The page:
Science Policy Network-Detroit has had a busy first year.
Known as SciPol-Detroit — a collaborative consisting of Wayne State University students, scientists, scholars and community members — the organization set out to focus on how to better communicate science and advocate for science-based policies.
In partnership with WSU’s Office of Government and Community Affairs, SciPol-Detroit recently succeeded in its goal of connecting students with state legislators to advocate for two key issues affecting the community. Over the course of five days in early July, SciPol-Detroit led separate meetings with representatives from the offices of Michigan U.S. Sen. Gary Peters and State Reps. Elissa Slotkin, Haley Stevens, Dan Kildee and Peter Meijer.
“Although there are many various issues that need student backing, we decided to advocate for both the ‘Momnibus’ Bill and ‘INVEST in America Act’ (alongside the federal infrastructure bill) because they were both very timely and related to aspects of science and public health that center around SciPol-Detroit’s focus,” said Shreya Desai, a co-founder and co-president of the organization.
For current Ph.D. student and SciPol-Detroit member Katie Dwyer, emailing and calling representatives about issues important to her is nothing new, “but I have never had the opportunity to meet a federal lawmaker in their office to discuss pertinent issues ‘in-person’ (via Zoom),” said Dwyer, who led a meeting with Sen. Peters’ office. “The ‘Momnibus’ is a crucial bill that needs to be passed to address the disparities that women of color especially face when receiving pre/post-natal treatment or during the actual birthing process itself.
“In regards to the infrastructure bill, as Michiganders, we all realize how terrible the road conditions are and how these conditions can lead to outrageous automobile or insurance bills. Michigan has an average of a D+ rating for infrastructure.”
SciPol-Detroit was created by Hilary Marusak, Ph.D., assistant professor of psychiatry and behavioral neurosciences in WSU’s School of Medicine, and three students in her THINK Lab — Desai, recent WSU graduate Saurav Singh, and master of public health student Breanna Borg. Marusak has called the three students “the primary driving force” behind the organization.
“I think a lot of people, not just in science but the public, feel very frustrated that many of the policies are out of date, they’re not evidence-based and they don’t really benefit people in our community,” Marusak said. “But seeing our students lead these meetings with state legislators and witnessing firsthand how they are making a difference was amazing. They spoke as Wayne State students, as community members of Detroit, and said why this particular issue matters to them. I hope this encourages more young people to feel like they can make a difference, because they can and are.”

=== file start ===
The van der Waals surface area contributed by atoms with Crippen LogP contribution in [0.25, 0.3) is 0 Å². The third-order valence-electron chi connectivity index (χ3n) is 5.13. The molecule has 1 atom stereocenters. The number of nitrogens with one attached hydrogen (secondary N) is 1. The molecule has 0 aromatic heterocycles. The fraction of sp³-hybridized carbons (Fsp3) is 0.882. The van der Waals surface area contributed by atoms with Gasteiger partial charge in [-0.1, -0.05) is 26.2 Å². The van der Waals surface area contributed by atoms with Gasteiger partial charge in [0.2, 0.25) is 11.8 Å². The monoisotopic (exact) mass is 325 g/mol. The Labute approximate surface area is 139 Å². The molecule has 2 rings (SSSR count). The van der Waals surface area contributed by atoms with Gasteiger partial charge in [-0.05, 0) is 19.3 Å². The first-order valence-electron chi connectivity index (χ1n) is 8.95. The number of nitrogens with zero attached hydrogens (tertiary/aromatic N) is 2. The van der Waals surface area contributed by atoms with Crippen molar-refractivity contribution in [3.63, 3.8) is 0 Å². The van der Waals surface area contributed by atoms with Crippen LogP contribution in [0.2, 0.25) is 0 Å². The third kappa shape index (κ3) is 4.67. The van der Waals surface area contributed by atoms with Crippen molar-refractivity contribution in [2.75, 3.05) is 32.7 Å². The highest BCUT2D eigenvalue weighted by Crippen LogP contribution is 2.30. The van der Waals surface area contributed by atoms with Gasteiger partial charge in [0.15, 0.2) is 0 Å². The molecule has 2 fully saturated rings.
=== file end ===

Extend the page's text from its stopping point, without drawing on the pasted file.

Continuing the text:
For Marusak, Desai and Dwyer, SciPol-Detroit’s relationship with the Office of Government and Community Affairs, fostered toward the end of December 2020, was crucial to the success of the meetings.
“With guidance and mentorship from Vice President Patrick Lindsey, James Williams, Elizabeth Kutter and Taylor Trott, we were able to curate a semester-long communication advocacy series that centered around training our members to speak with lawmakers,” Desai said. “Those who completed the series were invited to speak with federal lawmakers once the semester ended. During our training sessions, Mr. Williams continuously mentioned to us that when students approach lawmakers, our thoughts and opinions have a larger magnitude of importance and are taken very seriously, which is why it is so vital that students engage with their local lawmakers.”
In its inaugural year, SciPol-Detroit has also created action groups centered around four key areas — water quality, accessibility and affordability; air pollution; lead exposure; and community violence. The organization works with local organizations and community members to help advance solutions to these problems. This initiative is led by Borg.
“Through efforts to increase communication between the Detroit community and researchers at WSU (e.g., door-knocking, panels), it is clear that scientific information doesn’t reach enough residents,” Desai said. “Residents don’t understand the complex jargon researchers sometimes use to describe their science. Most importantly, it’s clear their concerns and voices regarding public health issues are not amplified enough.”
In addition to advocating in person, a commentary Marusak co-wrote with SciPol-Detroit’s co-president Singh was recently accepted for publication in the high-impact journal, Neuropsychopharmacology. The piece focuses on the importance of training scientists to be advocates and to better communicate to the public and lawmakers, including use of social media and communication courses as a part of science training at all levels.
“As a community-based, clinical lab, we all saw the lack of communication and the large mistrust among scientists, lawmakers and the lay public. The pandemic only accelerated this gap, which is why we founded this organization in July 2020,” Desai said. “I think WSU’s mission to work with the Detroit community to enact sustainable change helped us see that students, faculty, Detroiters, lawmakers, etc. all have the ability to make a difference in the sector of science policy and public health.”